Most break-ups are painful. Not only for those who divorce, or their children, but also for family and friends. How do you prevent getting caught in the middle, and be a friend to both without ending up the bad guy yourself?
It’s best to develop certain “rules” for yourself -
Never choose sides. Be honest with your friends about this. Let them know that you value both their friendships, that you will continue being a friend, and will do your best to stay neutral (To be their Switzerland). Try to offer both freedom to vent feelings but do not get drawn into declarations of loyalty one way or the other (It’s a different scenario if there’s a clearly wrong party, however, e.g. abuse). Remember, this is their issue, not yours, and you're only trying to be a friend. (If you find your friendship isn’t helping, or that you're getting caught in the crossfire between them all the time, get out. Don't let their problems turn into your problems.)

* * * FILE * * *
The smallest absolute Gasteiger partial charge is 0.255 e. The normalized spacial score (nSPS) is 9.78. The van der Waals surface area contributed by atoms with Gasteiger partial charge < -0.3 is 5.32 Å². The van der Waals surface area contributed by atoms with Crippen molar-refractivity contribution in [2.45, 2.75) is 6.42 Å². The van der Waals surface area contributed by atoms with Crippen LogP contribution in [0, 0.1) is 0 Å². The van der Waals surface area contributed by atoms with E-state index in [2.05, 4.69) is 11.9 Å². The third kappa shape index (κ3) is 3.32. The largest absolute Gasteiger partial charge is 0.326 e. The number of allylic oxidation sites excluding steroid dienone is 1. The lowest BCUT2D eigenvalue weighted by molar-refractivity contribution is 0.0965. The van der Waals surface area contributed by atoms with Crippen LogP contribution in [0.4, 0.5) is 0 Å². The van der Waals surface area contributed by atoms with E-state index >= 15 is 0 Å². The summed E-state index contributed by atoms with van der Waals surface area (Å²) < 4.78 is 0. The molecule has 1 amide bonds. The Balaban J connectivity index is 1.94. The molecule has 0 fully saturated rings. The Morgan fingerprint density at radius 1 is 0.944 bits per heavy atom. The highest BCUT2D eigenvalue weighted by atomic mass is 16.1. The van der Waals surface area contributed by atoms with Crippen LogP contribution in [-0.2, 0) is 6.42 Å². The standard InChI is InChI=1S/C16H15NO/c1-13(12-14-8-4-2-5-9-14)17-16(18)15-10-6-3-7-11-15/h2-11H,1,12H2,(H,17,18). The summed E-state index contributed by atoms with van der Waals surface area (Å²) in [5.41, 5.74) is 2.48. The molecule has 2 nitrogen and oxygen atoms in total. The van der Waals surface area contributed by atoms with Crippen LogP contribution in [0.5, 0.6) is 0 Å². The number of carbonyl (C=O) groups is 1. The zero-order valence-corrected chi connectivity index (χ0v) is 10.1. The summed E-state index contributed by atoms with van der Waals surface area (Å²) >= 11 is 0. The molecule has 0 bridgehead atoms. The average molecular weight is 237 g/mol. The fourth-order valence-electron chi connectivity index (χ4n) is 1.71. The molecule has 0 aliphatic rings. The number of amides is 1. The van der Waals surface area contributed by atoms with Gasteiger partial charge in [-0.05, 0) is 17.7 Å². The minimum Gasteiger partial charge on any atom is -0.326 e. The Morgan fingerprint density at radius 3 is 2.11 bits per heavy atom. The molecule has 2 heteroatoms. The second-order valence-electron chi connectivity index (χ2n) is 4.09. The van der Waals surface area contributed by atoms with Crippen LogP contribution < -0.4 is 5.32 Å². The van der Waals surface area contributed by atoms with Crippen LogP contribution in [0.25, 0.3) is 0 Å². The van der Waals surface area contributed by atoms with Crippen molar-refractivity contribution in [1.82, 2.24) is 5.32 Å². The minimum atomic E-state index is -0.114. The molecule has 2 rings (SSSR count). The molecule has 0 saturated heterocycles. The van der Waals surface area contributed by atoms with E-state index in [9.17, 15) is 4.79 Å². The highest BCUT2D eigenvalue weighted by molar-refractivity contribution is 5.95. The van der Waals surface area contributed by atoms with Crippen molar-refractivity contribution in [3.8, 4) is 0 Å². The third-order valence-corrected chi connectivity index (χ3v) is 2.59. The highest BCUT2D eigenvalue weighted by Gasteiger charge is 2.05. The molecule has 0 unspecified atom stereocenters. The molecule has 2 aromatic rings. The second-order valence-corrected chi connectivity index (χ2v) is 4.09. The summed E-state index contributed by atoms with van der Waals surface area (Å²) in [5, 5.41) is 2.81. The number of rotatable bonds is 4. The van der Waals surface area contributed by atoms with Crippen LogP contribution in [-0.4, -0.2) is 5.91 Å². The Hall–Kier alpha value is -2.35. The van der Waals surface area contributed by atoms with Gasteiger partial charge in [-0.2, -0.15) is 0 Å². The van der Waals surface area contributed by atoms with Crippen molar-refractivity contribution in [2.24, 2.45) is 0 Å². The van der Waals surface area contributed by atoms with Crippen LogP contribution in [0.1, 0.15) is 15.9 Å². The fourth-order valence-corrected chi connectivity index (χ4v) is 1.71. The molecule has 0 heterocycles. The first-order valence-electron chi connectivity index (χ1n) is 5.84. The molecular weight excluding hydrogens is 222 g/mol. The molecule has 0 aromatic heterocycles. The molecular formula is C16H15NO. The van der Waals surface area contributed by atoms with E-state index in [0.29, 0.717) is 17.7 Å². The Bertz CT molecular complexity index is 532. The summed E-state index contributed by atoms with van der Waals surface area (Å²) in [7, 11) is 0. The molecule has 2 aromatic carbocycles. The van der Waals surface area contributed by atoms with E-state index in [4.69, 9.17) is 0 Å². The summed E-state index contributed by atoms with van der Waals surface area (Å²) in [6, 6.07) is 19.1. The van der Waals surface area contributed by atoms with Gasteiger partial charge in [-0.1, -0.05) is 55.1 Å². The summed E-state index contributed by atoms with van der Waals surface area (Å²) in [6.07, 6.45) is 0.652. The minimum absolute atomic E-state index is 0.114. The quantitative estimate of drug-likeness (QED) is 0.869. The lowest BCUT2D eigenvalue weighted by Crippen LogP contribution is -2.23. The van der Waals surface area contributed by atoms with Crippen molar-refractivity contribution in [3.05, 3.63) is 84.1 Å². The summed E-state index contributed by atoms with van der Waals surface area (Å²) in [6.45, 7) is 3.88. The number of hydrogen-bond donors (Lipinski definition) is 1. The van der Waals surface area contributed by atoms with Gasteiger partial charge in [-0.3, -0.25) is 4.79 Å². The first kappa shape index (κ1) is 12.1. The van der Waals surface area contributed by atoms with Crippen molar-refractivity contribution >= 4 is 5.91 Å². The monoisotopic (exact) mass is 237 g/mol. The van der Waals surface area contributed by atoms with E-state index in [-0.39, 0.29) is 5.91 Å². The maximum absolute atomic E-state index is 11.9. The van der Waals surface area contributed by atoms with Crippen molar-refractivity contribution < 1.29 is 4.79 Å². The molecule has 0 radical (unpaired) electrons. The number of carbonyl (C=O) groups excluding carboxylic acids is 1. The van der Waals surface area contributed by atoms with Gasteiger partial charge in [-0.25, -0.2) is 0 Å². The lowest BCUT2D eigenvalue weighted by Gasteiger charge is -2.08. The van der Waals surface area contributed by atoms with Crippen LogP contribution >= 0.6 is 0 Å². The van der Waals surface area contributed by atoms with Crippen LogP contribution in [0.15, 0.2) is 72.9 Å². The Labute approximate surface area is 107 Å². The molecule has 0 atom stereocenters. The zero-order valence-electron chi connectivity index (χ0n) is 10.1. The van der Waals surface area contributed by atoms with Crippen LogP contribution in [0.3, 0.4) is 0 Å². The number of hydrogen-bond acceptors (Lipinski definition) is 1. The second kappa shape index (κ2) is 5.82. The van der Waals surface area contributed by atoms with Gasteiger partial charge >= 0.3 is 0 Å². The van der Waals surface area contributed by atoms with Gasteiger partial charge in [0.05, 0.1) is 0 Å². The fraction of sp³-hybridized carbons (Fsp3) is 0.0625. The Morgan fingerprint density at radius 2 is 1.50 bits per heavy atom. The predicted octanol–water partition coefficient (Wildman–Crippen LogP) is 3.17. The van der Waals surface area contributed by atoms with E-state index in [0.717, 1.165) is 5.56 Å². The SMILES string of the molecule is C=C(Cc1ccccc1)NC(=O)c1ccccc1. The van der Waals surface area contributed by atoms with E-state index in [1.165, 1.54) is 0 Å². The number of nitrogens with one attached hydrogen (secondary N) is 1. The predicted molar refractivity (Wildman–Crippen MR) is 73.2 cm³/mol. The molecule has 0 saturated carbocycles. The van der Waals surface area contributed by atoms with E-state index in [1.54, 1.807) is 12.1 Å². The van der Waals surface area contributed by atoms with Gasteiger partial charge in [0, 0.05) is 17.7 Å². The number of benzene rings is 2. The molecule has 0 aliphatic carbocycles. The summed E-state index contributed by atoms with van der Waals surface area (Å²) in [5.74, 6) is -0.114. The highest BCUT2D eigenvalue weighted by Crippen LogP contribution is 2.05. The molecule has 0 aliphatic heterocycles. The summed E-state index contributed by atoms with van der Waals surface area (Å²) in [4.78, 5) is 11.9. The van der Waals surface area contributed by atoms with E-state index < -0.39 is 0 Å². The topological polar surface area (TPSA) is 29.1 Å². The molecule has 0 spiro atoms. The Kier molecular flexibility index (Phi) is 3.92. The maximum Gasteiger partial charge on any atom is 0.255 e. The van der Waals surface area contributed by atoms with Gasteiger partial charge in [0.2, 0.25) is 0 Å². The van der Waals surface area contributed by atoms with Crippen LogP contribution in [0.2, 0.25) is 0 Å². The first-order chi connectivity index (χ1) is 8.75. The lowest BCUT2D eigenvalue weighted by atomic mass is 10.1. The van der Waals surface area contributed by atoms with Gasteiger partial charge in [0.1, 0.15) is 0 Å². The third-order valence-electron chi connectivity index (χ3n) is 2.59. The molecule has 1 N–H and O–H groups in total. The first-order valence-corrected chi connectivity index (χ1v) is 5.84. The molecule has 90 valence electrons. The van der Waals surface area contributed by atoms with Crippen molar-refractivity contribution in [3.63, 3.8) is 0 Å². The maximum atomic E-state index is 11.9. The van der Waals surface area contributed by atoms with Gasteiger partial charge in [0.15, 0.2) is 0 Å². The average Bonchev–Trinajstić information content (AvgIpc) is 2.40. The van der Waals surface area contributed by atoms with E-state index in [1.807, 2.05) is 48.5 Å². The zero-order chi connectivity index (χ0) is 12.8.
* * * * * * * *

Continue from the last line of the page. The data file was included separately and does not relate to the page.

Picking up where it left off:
Don’t judge. Unless you have the facts, never reveal your own opinion on who is right or wrong. He said/she said is seldom accurate, people always perceive the same incidents in completely different ways. Perceptions differ. Simply listen, be a sounding board, and "reflect" each friend’s feelings back to them. You don’t accidentally want to confirm the “wrong” believes or ideas.
Don’t’ diminish either friend’s pain. Even in an amicable divorce, both your friends are hurting. Both grieve for the loss of dreams, hopes, lifestyle, a lost future they originally planned together, and obviously, stress about the children. Once again, simply listen and offer them the opportunity to air their grievances or hurt. This involves silence when you may not want to be silent. This involves keeping the information you hear confidential even when you are asked by someone what the person said. This involves paying attention even when you may have heard the same story more than once.